Purpose: To quantify changes in corneal neovascularization in patients with active keratitis after treatment using color imaging, fluorescein angiography (FA), and indocyanine green angiography (ICGA).
Design: Prospective, interventional case series.
Methods: Twelve consecutive patients were studied. A comparison of corneal neovascularization parameters was undertaken before and after resolution of the keratitis. A slit-lamp digital camera acquired images of the neovascularization using color imaging, FA, and ICGA. The best-quality images were selected using a grading system, and the neovascular regions of interest were analyzed using automated in-house software. The parameters of analysis were vessel area, diameter, tortuosity, and FA dye leakage.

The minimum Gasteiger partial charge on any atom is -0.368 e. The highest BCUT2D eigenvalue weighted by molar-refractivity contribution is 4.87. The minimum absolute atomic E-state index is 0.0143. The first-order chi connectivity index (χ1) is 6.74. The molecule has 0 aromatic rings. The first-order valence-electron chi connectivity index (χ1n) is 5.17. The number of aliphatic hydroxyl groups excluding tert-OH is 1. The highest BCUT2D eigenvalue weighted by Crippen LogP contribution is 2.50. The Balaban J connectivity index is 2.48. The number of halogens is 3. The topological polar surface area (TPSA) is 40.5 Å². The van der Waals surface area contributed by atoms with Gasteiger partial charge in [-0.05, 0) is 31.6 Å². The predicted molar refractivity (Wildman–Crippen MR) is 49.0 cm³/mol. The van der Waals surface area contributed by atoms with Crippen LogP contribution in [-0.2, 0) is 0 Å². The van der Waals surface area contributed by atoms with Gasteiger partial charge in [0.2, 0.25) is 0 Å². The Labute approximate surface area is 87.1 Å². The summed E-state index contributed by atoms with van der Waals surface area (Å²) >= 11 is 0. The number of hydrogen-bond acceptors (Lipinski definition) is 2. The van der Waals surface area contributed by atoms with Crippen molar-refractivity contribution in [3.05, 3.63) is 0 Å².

Results: There was a significant reduction in the area of neovascularization after treatment on color imaging (0.78 mm(2); P < .05), FA (2.33 mm(2); P < .01), and ICGA (2.07 mm(2); P < .01). There was also a significant reduction in mean vessel diameter across the region of interest for each patient, more marked on FA (42.74 to 32.52 μm; P < .01) and ICGA (44.77 to 33.29 μm; P < .01) than on color imaging (29.10 to 25.17 μm; P < .01). A significant change in vessel tortuosity was not observed. There was a significant increase in FA dye leakage time (12.41 seconds; P < .05) after treatment.
Conclusions: We demonstrate application of an objective method for analyzing changes in corneal neovascularization. The excellent vessel delineation with ICGA even in the presence of stromal scars makes it an ideal agent for measurement of vessel parameters. FA is useful at detecting vessel leakage, and the time to leakage provides a possible measure of vessel staging.
Copyright © 2012 Elsevier Inc. All rights reserved.